Logistics Strategies

Logistics doctrines and concepts need to be adapted to the realities and tools of modern warfare – long-range precision fires, drones and other surveillance and target acquisition tools have rendered stocks and logistics hubs more vulnerable. Disguise and camouflage technologies have also evolved. All these factors need to be considered in the context of multi-domain operations. New concepts such as ‘distributed sustainment operations’ have emerged, and seem better suited to today’s battlefield challenges.

Strengthening our Economies

Ensuring the aforementioned “bridge between deployed forces and the industrial base” means a logical continuity between production logistics, in-service and operational logistics, in the framework of short-, medium- and long- term capability planning, which reflects the doctrine, military and industrial requirements of a nation, or of a group of nations.

The particularity and challenge of the Ukrainian experience is that several elements of ‘logical continuity’ are discontinued and scattered. That is, in this author’s view, because, at the beginning of the Russian invasion, the conflict was hoped to be a short one.

Unlike other conflicts where western countries were called upon to provide support using pre-established capability planning, the war in Ukraine has forced rapid adaptation of capability planning including at the production logistics level. It may even trigger a whole rethink of our industrial strategies with repercussions that go beyond the defence sector. The widely-debated ammunition shortage issue could also raise the question of whether post-Cold War capability planning was thorough enough in envisaging possible scenarios which could arise.

US Soldiers assigned to the 1st Battalion, 8th Infantry Regiment, 3rd Armored Brigade Combat Team, 4th Infantry Division, arrive on their assigned M2A3 Bradley fighting vehicles prior to live demolition training as part of Defender 22 at Oberlausitz Training Area, Germany, 10 May 2022.
Credit: US Army/Staff Sgt. Gabriel Rivera-Villan

The Ukraine war also had several ‘side-effects’ which will likely impact how we think of logistics beyond the military. Firstly, the conflict has triggered an unprecedented level of unity at the European level, which has facilitated rapid decision-making on the reinforcement of European defence. Under different circumstances, it would have probably taken much longer. The EU Commission’s plan to boost European defence production capacity via the European Defense Industry Reinforcement Through Common Procurement Act (EDIRPA) illustrates this.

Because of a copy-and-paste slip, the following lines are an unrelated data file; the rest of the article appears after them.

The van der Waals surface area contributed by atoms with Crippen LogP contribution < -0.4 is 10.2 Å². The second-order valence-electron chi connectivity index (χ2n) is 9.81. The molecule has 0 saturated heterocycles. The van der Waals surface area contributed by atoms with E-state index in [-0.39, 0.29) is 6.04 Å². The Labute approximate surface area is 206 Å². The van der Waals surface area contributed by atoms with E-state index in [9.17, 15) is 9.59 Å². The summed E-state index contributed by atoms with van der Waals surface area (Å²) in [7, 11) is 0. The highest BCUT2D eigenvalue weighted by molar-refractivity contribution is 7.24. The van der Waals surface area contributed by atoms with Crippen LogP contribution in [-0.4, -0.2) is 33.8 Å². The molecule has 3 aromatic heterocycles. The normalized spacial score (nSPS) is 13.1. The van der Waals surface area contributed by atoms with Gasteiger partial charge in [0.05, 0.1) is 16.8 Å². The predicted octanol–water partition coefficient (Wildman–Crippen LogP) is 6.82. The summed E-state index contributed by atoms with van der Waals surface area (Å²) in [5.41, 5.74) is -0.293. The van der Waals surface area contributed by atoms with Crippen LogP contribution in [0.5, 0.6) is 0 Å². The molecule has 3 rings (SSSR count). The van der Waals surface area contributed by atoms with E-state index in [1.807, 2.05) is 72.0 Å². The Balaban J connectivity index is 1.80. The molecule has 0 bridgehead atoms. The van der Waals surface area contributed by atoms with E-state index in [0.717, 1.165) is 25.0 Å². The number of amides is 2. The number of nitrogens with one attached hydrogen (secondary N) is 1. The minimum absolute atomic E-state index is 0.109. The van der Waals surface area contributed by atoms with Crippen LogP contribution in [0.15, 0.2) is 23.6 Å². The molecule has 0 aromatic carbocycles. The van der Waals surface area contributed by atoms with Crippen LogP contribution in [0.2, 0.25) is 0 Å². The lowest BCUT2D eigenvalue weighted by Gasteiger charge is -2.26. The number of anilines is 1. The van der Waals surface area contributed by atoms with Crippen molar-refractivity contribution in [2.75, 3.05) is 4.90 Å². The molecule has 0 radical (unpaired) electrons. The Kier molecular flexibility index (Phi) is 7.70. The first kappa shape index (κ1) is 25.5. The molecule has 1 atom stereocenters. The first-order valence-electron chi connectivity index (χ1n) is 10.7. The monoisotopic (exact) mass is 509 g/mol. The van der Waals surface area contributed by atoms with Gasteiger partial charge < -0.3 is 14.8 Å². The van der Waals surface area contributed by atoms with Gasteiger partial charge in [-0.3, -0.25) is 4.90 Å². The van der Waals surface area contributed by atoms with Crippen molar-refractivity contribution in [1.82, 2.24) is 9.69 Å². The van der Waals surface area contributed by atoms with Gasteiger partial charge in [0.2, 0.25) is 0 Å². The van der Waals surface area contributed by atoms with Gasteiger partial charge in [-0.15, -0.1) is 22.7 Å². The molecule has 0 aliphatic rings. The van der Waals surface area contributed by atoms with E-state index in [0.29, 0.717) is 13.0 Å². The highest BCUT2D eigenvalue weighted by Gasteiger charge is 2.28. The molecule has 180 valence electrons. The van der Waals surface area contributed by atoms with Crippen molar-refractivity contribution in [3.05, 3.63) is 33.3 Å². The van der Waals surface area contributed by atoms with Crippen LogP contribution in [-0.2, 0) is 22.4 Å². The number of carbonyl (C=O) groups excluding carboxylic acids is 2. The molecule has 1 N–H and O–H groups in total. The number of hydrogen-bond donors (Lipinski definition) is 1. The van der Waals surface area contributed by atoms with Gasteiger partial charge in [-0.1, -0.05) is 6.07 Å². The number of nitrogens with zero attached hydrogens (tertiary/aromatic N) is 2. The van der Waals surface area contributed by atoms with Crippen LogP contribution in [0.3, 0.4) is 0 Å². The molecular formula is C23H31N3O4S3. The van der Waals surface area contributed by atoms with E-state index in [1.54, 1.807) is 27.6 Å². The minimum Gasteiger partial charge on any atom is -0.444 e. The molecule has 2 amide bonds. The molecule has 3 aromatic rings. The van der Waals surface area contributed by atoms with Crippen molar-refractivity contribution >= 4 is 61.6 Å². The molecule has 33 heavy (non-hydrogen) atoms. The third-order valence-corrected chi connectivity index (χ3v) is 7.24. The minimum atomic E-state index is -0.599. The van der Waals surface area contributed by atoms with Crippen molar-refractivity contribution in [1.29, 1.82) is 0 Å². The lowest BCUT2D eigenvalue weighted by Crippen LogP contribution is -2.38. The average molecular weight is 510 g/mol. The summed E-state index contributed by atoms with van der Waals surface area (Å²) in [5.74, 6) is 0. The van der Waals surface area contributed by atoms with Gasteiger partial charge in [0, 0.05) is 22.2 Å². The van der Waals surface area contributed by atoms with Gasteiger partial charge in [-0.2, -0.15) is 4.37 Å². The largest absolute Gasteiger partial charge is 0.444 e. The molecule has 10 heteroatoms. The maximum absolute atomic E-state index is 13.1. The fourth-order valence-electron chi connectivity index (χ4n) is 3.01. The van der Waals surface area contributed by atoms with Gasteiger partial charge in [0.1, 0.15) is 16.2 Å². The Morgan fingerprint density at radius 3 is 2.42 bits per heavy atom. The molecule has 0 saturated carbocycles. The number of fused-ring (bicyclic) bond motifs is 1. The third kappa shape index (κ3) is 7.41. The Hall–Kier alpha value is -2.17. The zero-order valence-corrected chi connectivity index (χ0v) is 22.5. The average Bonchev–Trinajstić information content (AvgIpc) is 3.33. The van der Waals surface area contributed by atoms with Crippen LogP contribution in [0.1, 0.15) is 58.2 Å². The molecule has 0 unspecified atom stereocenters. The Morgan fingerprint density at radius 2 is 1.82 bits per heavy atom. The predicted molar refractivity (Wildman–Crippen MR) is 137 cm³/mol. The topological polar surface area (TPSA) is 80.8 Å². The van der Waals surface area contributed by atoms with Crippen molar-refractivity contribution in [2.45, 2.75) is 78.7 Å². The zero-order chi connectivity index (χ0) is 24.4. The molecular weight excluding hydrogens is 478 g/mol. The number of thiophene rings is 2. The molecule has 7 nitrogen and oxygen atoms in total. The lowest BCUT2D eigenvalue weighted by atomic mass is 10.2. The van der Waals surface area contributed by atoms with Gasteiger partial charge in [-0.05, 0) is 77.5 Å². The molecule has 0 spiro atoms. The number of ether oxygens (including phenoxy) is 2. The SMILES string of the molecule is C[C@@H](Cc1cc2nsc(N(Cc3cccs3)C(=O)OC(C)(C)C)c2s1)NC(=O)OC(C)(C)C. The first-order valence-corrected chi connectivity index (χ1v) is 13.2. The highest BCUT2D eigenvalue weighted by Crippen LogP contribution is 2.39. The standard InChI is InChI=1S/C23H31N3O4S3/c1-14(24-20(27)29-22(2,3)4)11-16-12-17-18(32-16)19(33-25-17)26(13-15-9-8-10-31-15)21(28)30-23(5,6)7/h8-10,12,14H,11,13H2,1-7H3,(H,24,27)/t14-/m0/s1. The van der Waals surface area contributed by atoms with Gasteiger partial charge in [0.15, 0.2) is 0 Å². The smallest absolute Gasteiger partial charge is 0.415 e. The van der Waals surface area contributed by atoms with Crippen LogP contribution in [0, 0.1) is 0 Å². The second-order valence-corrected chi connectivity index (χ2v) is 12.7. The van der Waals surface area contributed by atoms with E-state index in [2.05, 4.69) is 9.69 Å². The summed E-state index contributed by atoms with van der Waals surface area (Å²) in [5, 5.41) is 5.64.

The war was also a bitter realisation that we need to invest more in our industrial production capacity and better secure our supply chains. The war has heavily disrupted the latter, in nearly all economic areas, and added to existing challenges that became apparent during the COVID pandemic. As such, the countries of the trans-Atlantic space need to rethink their industrial strategies, as well as coordinate and to re-prioritise where necessary.


The Ukrainian experience so far has been a lesson in modern warfare, which has prompted the adaptation of logistics doctrines to its realities. It forced Ukraine and its Western allies to seek innovative solutions to assure continuity between operational, in-service and production logistics in new scenarios, and in new ways. It also demonstrated that shared values and objectives can help overcome many practical logistic problems, and served as a reminder of the importance of nearly forgotten concepts, such as stockpiling. It also reminded us that, besides equipment, the most important asset – including in logistics – is people, their training and their education, and that this is not only the responsibility of the military but of our education systems as a whole. This should incentivise thinking about and taking steps to strengthen our industries and boost our economies over the long term. Lastly, the conflict has demonstrated that coordination and cooperation can work, as well as the benefits of unity.

Manuela Tudosia